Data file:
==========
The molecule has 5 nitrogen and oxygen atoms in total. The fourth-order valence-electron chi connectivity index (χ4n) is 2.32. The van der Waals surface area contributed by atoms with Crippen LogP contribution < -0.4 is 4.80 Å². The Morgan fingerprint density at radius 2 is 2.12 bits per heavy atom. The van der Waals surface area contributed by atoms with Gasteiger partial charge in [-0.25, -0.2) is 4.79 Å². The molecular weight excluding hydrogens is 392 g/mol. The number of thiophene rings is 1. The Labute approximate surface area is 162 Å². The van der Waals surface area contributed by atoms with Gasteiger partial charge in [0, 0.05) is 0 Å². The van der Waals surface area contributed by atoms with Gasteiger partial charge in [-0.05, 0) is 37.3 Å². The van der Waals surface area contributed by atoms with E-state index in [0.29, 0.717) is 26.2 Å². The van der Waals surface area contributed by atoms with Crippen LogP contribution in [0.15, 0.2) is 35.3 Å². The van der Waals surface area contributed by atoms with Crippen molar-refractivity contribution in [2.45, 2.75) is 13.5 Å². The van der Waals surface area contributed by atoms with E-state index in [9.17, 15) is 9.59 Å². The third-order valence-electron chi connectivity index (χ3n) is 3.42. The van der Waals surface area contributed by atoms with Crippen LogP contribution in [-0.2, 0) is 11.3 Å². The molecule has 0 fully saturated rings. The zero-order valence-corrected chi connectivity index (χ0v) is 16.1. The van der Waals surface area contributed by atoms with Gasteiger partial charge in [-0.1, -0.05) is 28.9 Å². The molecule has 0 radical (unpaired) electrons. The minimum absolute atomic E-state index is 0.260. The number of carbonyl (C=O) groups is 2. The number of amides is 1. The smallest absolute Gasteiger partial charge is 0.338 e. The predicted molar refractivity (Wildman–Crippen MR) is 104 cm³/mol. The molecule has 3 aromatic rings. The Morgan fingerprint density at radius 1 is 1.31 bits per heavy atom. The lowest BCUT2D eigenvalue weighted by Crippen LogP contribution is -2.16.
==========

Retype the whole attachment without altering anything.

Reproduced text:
The molecule has 5 nitrogen and oxygen atoms in total. The fourth-order valence-electron chi connectivity index (χ4n) is 2.32. The van der Waals surface area contributed by atoms with Crippen LogP contribution < -0.4 is 4.80 Å². The Morgan fingerprint density at radius 2 is 2.12 bits per heavy atom. The van der Waals surface area contributed by atoms with Gasteiger partial charge in [-0.25, -0.2) is 4.79 Å². The molecular weight excluding hydrogens is 392 g/mol. The number of thiophene rings is 1. The Labute approximate surface area is 162 Å². The van der Waals surface area contributed by atoms with Gasteiger partial charge in [0, 0.05) is 0 Å². The van der Waals surface area contributed by atoms with Gasteiger partial charge in [-0.05, 0) is 37.3 Å². The van der Waals surface area contributed by atoms with E-state index in [0.29, 0.717) is 26.2 Å². The van der Waals surface area contributed by atoms with Crippen LogP contribution in [0.15, 0.2) is 35.3 Å². The van der Waals surface area contributed by atoms with Crippen molar-refractivity contribution in [2.45, 2.75) is 13.5 Å². The van der Waals surface area contributed by atoms with E-state index in [9.17, 15) is 9.59 Å². The third-order valence-electron chi connectivity index (χ3n) is 3.42. The van der Waals surface area contributed by atoms with Crippen LogP contribution in [-0.2, 0) is 11.3 Å². The molecule has 0 fully saturated rings. The zero-order valence-corrected chi connectivity index (χ0v) is 16.1. The van der Waals surface area contributed by atoms with Gasteiger partial charge in [-0.1, -0.05) is 28.9 Å². The molecule has 0 radical (unpaired) electrons. The minimum absolute atomic E-state index is 0.260. The number of carbonyl (C=O) groups is 2. The number of amides is 1. The smallest absolute Gasteiger partial charge is 0.338 e. The predicted molar refractivity (Wildman–Crippen MR) is 104 cm³/mol. The molecule has 3 aromatic rings. The Morgan fingerprint density at radius 1 is 1.31 bits per heavy atom. The lowest BCUT2D eigenvalue weighted by Crippen LogP contribution is -2.16.